I hadn’t heard much of The Fray
untilI I arrived in Kalamazoo, Michigan, for a Ben Folds
concert in late October of 2005. Expecting a lackluster opening act, I was surprised and pleased with The Fray, a foursome who took the stage with a confident yet unassuming set of well-arranged pop songs. After a few minutes, I began to hear the chatter among the college crowd around me: “These guys are really good” eventually became “Wow, I’m definitely going to pick up their CD,” by the end of the their 40-minute set.
In fact, a post-show visit to the iTunes music store resulted in my own purchase of The Fray’s major label debut, How to Save a Life, which was released on Epic in September of 2005. I was pleased to hear the studio versions of songs that were performed so deftly live (even while the lead singer admitted to having a cold). At the time of the show, their single “Over My Head / Cable Car” was finally gaining national radio airplay after high rotation on Denver stations.
At first blush, this relatively new group, formed in 2002 by two high school friends, is reminiscent of the countless pop-rock bands with catchy hooks and half-decent lyrics that reproduced themselves in the late ’90s and early ’00s. The Fray share the fun sound of disposable one-hit wonderbands like Dexter Freebish and Nine Days with the more developed, sustainable variety of groups like Better Than Ezra, Lifehouse, Keane, and Coldplay. If The Fray’s sound and songwriting continue to evolve, they’ll be able to produce multiple radio-friendly hits while also tucking some excellent tracks into the nooks of future albums.
What tips the scales in their favor to suggest a bright future for The Fray? First, their lead singer Isaac Slade brings a talented male voice with the right balance of power and sensitivity. There’s some nuance in his vocals, and he can handle a serious tune without sounding too whiny or over-eager. With a half-arrogant, half-deprecating sensibility, he makes a tenable frontman: charming and cute, yet cunning enough to be a little spritely on stage.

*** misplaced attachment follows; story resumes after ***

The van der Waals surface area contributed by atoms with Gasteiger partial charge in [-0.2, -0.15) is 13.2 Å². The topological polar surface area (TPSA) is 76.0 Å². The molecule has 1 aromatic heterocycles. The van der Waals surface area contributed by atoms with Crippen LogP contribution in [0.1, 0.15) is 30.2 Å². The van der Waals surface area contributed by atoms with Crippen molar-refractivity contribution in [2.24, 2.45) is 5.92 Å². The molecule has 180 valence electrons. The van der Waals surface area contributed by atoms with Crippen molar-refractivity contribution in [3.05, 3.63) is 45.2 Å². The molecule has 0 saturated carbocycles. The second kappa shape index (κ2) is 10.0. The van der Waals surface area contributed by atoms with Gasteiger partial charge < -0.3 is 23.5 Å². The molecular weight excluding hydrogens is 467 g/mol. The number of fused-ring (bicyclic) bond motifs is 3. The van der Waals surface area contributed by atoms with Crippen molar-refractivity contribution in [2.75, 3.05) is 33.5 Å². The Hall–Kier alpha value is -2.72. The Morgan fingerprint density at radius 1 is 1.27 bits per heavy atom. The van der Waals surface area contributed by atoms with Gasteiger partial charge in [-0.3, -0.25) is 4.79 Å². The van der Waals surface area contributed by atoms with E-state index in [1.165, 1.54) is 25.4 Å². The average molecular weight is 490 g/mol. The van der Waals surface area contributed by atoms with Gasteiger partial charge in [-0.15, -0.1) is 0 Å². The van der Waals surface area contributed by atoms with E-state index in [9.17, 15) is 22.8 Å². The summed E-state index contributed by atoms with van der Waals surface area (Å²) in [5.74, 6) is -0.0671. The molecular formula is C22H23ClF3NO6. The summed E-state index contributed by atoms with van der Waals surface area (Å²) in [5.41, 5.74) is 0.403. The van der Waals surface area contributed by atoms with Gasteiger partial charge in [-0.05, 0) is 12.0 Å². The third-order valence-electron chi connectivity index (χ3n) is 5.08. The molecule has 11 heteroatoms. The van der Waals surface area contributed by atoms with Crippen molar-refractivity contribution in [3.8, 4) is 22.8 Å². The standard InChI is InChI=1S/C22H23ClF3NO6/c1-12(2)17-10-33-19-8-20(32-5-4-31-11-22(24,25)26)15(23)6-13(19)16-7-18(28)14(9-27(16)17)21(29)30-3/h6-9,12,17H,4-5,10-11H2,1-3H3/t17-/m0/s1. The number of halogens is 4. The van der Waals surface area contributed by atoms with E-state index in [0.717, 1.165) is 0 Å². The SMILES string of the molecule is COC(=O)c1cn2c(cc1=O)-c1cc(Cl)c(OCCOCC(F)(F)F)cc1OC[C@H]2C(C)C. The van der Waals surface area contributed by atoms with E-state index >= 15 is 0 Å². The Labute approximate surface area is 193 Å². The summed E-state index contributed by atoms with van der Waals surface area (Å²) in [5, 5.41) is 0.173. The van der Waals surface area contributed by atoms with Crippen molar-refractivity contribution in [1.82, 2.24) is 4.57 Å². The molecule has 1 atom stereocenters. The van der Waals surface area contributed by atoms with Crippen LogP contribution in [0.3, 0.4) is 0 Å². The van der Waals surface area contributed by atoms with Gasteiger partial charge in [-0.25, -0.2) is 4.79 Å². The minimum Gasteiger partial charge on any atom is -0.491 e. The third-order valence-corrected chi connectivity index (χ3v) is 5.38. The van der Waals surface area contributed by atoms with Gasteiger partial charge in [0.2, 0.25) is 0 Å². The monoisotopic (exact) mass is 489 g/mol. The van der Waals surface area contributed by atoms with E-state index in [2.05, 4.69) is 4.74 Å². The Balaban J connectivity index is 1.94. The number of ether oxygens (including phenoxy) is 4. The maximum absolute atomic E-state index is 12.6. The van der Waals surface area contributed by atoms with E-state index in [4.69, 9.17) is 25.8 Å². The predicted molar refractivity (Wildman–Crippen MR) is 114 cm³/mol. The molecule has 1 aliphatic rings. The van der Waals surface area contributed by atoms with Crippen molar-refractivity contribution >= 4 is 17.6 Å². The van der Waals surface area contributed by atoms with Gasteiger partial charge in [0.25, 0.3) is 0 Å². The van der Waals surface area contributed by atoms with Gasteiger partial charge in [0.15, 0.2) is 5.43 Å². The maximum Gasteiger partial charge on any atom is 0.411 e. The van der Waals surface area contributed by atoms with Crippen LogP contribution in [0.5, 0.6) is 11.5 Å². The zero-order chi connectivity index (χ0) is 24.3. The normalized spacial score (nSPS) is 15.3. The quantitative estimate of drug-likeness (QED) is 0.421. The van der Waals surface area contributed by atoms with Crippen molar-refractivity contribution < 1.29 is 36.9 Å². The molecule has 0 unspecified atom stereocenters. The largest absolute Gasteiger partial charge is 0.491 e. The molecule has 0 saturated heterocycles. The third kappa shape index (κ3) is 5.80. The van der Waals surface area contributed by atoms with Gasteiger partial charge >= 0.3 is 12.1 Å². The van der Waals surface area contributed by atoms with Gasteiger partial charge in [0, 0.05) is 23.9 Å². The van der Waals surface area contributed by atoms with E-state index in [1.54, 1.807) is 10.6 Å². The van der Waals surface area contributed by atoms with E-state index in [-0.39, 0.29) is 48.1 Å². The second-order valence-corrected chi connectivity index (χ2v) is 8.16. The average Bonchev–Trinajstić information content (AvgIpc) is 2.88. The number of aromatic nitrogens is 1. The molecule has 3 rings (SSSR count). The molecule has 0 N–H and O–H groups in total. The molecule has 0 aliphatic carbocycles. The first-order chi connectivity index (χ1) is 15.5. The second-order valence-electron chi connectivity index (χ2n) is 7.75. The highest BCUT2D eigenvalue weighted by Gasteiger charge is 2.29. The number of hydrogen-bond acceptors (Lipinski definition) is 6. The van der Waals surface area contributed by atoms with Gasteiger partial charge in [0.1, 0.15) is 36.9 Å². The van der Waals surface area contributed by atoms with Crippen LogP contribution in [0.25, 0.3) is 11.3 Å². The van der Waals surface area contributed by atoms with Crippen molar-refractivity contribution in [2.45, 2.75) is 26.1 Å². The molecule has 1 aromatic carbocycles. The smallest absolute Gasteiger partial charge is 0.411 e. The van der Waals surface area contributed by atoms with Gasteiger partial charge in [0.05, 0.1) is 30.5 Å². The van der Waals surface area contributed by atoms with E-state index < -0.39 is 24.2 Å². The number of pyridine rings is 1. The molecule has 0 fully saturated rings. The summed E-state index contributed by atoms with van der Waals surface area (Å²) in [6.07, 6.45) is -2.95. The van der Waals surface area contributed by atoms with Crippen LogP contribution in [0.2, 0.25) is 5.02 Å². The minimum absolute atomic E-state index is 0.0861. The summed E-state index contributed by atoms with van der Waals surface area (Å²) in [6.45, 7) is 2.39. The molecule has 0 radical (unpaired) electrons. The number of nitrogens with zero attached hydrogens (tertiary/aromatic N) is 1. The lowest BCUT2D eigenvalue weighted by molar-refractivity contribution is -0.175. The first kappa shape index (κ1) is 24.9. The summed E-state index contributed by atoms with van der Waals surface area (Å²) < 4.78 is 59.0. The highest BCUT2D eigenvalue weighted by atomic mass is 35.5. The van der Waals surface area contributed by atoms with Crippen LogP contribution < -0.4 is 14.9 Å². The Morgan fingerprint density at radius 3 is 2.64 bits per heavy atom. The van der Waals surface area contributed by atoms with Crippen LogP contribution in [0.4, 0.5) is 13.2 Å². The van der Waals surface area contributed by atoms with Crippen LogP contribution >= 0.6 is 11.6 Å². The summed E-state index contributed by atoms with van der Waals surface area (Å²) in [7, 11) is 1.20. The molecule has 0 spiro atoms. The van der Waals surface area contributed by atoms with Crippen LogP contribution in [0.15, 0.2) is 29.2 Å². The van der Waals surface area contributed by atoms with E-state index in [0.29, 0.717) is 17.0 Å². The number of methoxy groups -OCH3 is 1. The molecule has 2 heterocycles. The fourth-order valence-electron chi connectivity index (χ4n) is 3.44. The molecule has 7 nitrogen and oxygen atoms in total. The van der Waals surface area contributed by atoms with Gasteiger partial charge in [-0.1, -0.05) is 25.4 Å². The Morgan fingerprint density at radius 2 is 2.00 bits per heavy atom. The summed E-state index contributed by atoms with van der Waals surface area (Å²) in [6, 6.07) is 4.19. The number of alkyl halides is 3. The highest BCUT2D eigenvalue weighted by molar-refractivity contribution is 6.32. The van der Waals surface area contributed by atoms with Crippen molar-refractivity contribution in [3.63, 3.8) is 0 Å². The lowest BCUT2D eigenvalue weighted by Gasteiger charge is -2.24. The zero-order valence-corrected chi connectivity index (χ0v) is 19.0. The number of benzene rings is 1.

The tracks on How to Save a Life, even those which won’t be singles, aren’t throwaways. This is actually one of those albums that can be played in its entirely without skips. Though “Over My Head” was a great choice for an upbeat first single, the sentimental “Look After You” is also a radio-friendly standout. The title track, “How to Save a Life,” recounts the true story of Slade’s mentoring experience with a teenage drug addict.
While such subject matter can sometimes teeter on trite, The Fray manage to make it work by crafting the sharp yet brooding vocals around simple, effective keyboarding. It wins my pick for most compelling track on the album. Their lyrics, like those of many pop-rock acts, can be a little thin at times. However, the words are strong enough (and occasionally inventive enough) to sound honest. If Coldplay can wow crowds with some of their lyric bromides, then the Fray has little to worry about.
To hear samples from How to Save a Life, as well as tracks from a 2003 independent EP called Reasons, check out the iTunes music store. The band’s official website, which features a road blog along with some happening photography, is www.thefray.net.